I had been searching for a way to quiet my mind. I’d practiced land-based yoga for years and tried meditation. Paddle boarding is fun, exciting and sometimes competitive, but for me it’s also moving meditation. The cadence of my paddle stroke … being on the water … being surrounded by nature and sky. I am finally able to be fully present, living in the moment.
I got hooked on stand-up paddle boarding the moment I climbed on the board. It was a little long for me, 11 feet. My husband was on the shorter board — we should have swapped, and we both fell off every two minutes. As we paddled, dolphins joined us for a little while before we headed back in. It was magical.
The first time I paddled out into the Chesapeake Bay, I felt like a rider at a rodeo. My board was bucking underneath me. There were rollers coming straight at me from the bay and side chop hitting me from the channels. I was bracing with my paddle, walking forward and back on the board. I didn’t actually go in the water until I made it calmer waters. I think the adrenaline was working.
I love this sport because it’s accessible to everyone. You don’t have to fit a certain mold, or body type to do it. It’s a no-impact sport that builds strength with water resistance and utilizing all the muscles. You don’t realize you’re doing it mostly.
To excel at the sport, you could have great DNA like some elite paddlers, but for most of us though, it’s putting in time on the water and getting your paddle technique dialed in. Practice. Sure, there’s also gear and boards, but the more you paddle and learn good technique the better you’re going to be.
Bob Wheatley, 42
Mountain BikerPresident, Richmond chapter of Mid-Atlantic Off-Road Enthustiasts
I simply love being outside and on trails in the woods. I like the social aspect of it, too, especially when there’s a beer or two to be had with friends after a ride. I started getting into mountain biking back in 1998 when I lived in San Diego. A co-worker of mine introduced me to the sport and I fell in love. I’ve been riding ever since. I ride about two times every week if I’m lucky.
Although I don’t ride competitively, I know many people who do, and they spend a lot of time in the saddle. Like any endeavor, it takes time and commitment, but I also feel that there’s a constant learning curve, especially with different trails and obstacles that offer new challenges. It’s hard to pick a favorite trail. I love the James River Park System Trail, the Boy Scout camp out in Goochland and Pocahontas Park. They all offer something different.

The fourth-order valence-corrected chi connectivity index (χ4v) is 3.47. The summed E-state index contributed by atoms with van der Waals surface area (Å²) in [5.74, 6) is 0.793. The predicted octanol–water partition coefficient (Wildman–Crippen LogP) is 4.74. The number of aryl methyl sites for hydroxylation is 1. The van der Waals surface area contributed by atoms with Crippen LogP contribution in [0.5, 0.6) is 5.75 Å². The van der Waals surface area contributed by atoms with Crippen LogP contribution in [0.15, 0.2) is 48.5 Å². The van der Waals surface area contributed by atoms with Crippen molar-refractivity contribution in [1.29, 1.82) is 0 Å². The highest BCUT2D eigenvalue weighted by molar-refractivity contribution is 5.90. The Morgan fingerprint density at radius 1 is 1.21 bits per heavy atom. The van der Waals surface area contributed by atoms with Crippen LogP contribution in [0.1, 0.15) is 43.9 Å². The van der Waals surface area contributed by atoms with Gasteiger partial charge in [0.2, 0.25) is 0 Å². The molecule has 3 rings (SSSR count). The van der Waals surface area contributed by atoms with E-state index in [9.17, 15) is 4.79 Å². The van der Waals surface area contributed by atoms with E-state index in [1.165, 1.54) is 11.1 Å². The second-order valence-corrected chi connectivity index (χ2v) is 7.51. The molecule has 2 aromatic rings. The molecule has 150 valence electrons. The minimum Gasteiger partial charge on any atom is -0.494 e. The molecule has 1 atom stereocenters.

Thanks to Richmond MORE [the local mountain bike and trail advocacy nonprofit] along with the James River Park trail crew, we’ve helped build and maintain bike trails in the area. We’re helping the next generation of bikers. Look at Belle Isle. Kids of every age are riding there in a safer, controlled environment and not out in the streets where they’re more vulnerable to traffic.
Brandy Adams, 38
Mountain bikerRace Director, Thule Urban Assault Mountain Bike Race and Dominion Riverrock’s Short Track Race
Riding and racing my bike takes me back to the adventure of being a kid. No worries about job, relationships or adult responsibilities. My first bike was a banana seat called the Prairie Flower. I still have the scar on my chin from learning to ride it.
I loved the speed and adventure. Racing was a way to set goals and keep me engaged with the sport, while learning about the equipment, nutrition, training techniques and the industry behind the bike.
I stopped racing as an expert in 2004, but stayed engaged on the production side, volunteer coordinating local cycling events, trail building and advocacy. I’ve worked in shops, ridden as a courier, been a board member of organizations and gone wherever I felt called to.
One of the reasons I am passionate about the Urban Assault and Short Track race is that over half the field are beginners. New blood in the sport supports the shops in town, other race promoters and the future of biking. It also gives mountain bikers who ride these trails regularly a chance to test themselves in a race situation. Cross-country mountain-bike racing needs both participants and racers in order to grow and survive.